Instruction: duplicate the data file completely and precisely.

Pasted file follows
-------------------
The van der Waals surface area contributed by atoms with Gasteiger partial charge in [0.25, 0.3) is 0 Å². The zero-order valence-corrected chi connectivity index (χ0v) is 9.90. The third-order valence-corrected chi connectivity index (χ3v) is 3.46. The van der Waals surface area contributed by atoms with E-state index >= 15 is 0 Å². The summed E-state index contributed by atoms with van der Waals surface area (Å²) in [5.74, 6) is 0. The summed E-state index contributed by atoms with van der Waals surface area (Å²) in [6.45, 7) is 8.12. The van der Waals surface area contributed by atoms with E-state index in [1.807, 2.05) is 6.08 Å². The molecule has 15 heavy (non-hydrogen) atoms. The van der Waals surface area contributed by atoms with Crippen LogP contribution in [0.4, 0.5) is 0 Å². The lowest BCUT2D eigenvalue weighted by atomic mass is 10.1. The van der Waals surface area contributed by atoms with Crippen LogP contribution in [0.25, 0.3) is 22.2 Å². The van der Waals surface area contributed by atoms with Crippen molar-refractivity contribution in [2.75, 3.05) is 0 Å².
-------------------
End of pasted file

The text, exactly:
The van der Waals surface area contributed by atoms with Gasteiger partial charge in [0.25, 0.3) is 0 Å². The zero-order valence-corrected chi connectivity index (χ0v) is 9.90. The third-order valence-corrected chi connectivity index (χ3v) is 3.46. The van der Waals surface area contributed by atoms with E-state index >= 15 is 0 Å². The summed E-state index contributed by atoms with van der Waals surface area (Å²) in [5.74, 6) is 0. The summed E-state index contributed by atoms with van der Waals surface area (Å²) in [6.45, 7) is 8.12. The van der Waals surface area contributed by atoms with E-state index in [1.807, 2.05) is 6.08 Å². The molecule has 15 heavy (non-hydrogen) atoms. The van der Waals surface area contributed by atoms with Crippen LogP contribution in [0.4, 0.5) is 0 Å². The lowest BCUT2D eigenvalue weighted by atomic mass is 10.1. The van der Waals surface area contributed by atoms with Crippen LogP contribution in [0.25, 0.3) is 22.2 Å². The van der Waals surface area contributed by atoms with Crippen molar-refractivity contribution in [2.75, 3.05) is 0 Å².